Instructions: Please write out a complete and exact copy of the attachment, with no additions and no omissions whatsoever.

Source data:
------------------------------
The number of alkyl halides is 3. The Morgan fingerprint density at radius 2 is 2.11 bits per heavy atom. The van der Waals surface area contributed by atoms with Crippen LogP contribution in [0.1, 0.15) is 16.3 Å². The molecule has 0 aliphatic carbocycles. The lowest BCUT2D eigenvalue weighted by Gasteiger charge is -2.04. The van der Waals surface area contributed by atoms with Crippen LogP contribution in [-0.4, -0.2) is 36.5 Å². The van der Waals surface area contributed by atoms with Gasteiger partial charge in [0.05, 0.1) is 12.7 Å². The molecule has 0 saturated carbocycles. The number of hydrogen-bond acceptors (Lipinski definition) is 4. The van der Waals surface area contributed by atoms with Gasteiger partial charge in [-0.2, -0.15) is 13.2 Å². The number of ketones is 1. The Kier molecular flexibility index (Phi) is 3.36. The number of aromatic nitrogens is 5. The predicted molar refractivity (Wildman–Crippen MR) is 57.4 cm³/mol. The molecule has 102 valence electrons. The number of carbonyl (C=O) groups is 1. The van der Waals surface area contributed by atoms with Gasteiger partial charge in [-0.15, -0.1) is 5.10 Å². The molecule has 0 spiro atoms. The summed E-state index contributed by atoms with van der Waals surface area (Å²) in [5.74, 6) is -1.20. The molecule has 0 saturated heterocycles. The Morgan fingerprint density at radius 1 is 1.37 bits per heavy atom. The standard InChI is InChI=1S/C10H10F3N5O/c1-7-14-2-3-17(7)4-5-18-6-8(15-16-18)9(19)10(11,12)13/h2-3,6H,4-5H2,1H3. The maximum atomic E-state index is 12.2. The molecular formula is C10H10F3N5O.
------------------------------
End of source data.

The number of alkyl halides is 3. The Morgan fingerprint density at radius 2 is 2.11 bits per heavy atom. The van der Waals surface area contributed by atoms with Crippen LogP contribution in [0.1, 0.15) is 16.3 Å². The molecule has 0 aliphatic carbocycles. The lowest BCUT2D eigenvalue weighted by Gasteiger charge is -2.04. The van der Waals surface area contributed by atoms with Crippen LogP contribution in [-0.4, -0.2) is 36.5 Å². The van der Waals surface area contributed by atoms with Gasteiger partial charge in [0.05, 0.1) is 12.7 Å². The molecule has 0 saturated carbocycles. The number of hydrogen-bond acceptors (Lipinski definition) is 4. The van der Waals surface area contributed by atoms with Gasteiger partial charge in [-0.2, -0.15) is 13.2 Å². The number of ketones is 1. The Kier molecular flexibility index (Phi) is 3.36. The number of aromatic nitrogens is 5. The predicted molar refractivity (Wildman–Crippen MR) is 57.4 cm³/mol. The molecule has 102 valence electrons. The number of carbonyl (C=O) groups is 1. The van der Waals surface area contributed by atoms with Gasteiger partial charge in [-0.15, -0.1) is 5.10 Å². The molecule has 0 spiro atoms. The summed E-state index contributed by atoms with van der Waals surface area (Å²) in [5.74, 6) is -1.20. The molecule has 0 saturated heterocycles. The Morgan fingerprint density at radius 1 is 1.37 bits per heavy atom. The standard InChI is InChI=1S/C10H10F3N5O/c1-7-14-2-3-17(7)4-5-18-6-8(15-16-18)9(19)10(11,12)13/h2-3,6H,4-5H2,1H3. The maximum atomic E-state index is 12.2. The molecular formula is C10H10F3N5O.